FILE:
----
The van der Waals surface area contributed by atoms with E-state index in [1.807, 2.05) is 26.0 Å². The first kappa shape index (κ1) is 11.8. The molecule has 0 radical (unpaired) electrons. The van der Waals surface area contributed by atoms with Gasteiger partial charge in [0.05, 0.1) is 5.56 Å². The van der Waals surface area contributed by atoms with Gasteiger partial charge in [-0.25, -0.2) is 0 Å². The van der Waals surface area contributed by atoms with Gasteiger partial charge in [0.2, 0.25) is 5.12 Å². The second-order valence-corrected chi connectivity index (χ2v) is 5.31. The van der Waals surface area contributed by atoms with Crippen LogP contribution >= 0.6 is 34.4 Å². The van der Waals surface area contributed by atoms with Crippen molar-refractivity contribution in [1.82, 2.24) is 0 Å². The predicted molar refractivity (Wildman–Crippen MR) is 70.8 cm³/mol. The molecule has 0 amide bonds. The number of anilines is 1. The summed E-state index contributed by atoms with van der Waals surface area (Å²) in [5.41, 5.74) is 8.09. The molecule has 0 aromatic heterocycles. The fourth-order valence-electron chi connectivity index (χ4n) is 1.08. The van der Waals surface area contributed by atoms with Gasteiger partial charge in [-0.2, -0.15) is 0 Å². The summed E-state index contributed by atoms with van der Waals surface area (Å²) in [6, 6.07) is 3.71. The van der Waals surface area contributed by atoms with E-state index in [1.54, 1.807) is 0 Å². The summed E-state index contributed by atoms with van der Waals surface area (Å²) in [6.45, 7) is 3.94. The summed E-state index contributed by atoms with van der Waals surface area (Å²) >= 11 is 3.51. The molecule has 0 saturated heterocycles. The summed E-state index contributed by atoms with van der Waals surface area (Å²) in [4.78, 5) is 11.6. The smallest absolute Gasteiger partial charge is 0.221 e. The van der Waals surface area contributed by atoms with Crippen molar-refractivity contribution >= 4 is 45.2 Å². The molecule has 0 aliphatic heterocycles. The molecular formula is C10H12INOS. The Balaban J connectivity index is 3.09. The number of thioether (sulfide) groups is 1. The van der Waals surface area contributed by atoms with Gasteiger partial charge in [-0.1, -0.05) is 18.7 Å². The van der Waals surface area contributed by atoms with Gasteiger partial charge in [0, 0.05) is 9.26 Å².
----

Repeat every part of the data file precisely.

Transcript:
The van der Waals surface area contributed by atoms with E-state index in [1.807, 2.05) is 26.0 Å². The first kappa shape index (κ1) is 11.8. The molecule has 0 radical (unpaired) electrons. The van der Waals surface area contributed by atoms with Gasteiger partial charge in [0.05, 0.1) is 5.56 Å². The van der Waals surface area contributed by atoms with Gasteiger partial charge in [-0.25, -0.2) is 0 Å². The van der Waals surface area contributed by atoms with Gasteiger partial charge in [0.2, 0.25) is 5.12 Å². The second-order valence-corrected chi connectivity index (χ2v) is 5.31. The van der Waals surface area contributed by atoms with Crippen LogP contribution >= 0.6 is 34.4 Å². The van der Waals surface area contributed by atoms with Crippen molar-refractivity contribution in [1.82, 2.24) is 0 Å². The predicted molar refractivity (Wildman–Crippen MR) is 70.8 cm³/mol. The molecule has 0 amide bonds. The number of anilines is 1. The summed E-state index contributed by atoms with van der Waals surface area (Å²) in [5.41, 5.74) is 8.09. The molecule has 0 aromatic heterocycles. The fourth-order valence-electron chi connectivity index (χ4n) is 1.08. The van der Waals surface area contributed by atoms with Gasteiger partial charge in [-0.2, -0.15) is 0 Å². The summed E-state index contributed by atoms with van der Waals surface area (Å²) in [6, 6.07) is 3.71. The van der Waals surface area contributed by atoms with E-state index in [1.54, 1.807) is 0 Å². The summed E-state index contributed by atoms with van der Waals surface area (Å²) in [6.45, 7) is 3.94. The summed E-state index contributed by atoms with van der Waals surface area (Å²) >= 11 is 3.51. The molecule has 0 saturated heterocycles. The summed E-state index contributed by atoms with van der Waals surface area (Å²) in [4.78, 5) is 11.6. The smallest absolute Gasteiger partial charge is 0.221 e. The van der Waals surface area contributed by atoms with Crippen molar-refractivity contribution >= 4 is 45.2 Å². The molecule has 0 aliphatic heterocycles. The molecular formula is C10H12INOS. The Balaban J connectivity index is 3.09. The number of thioether (sulfide) groups is 1. The van der Waals surface area contributed by atoms with Gasteiger partial charge in [-0.1, -0.05) is 18.7 Å². The van der Waals surface area contributed by atoms with Gasteiger partial charge in [0, 0.05) is 9.26 Å².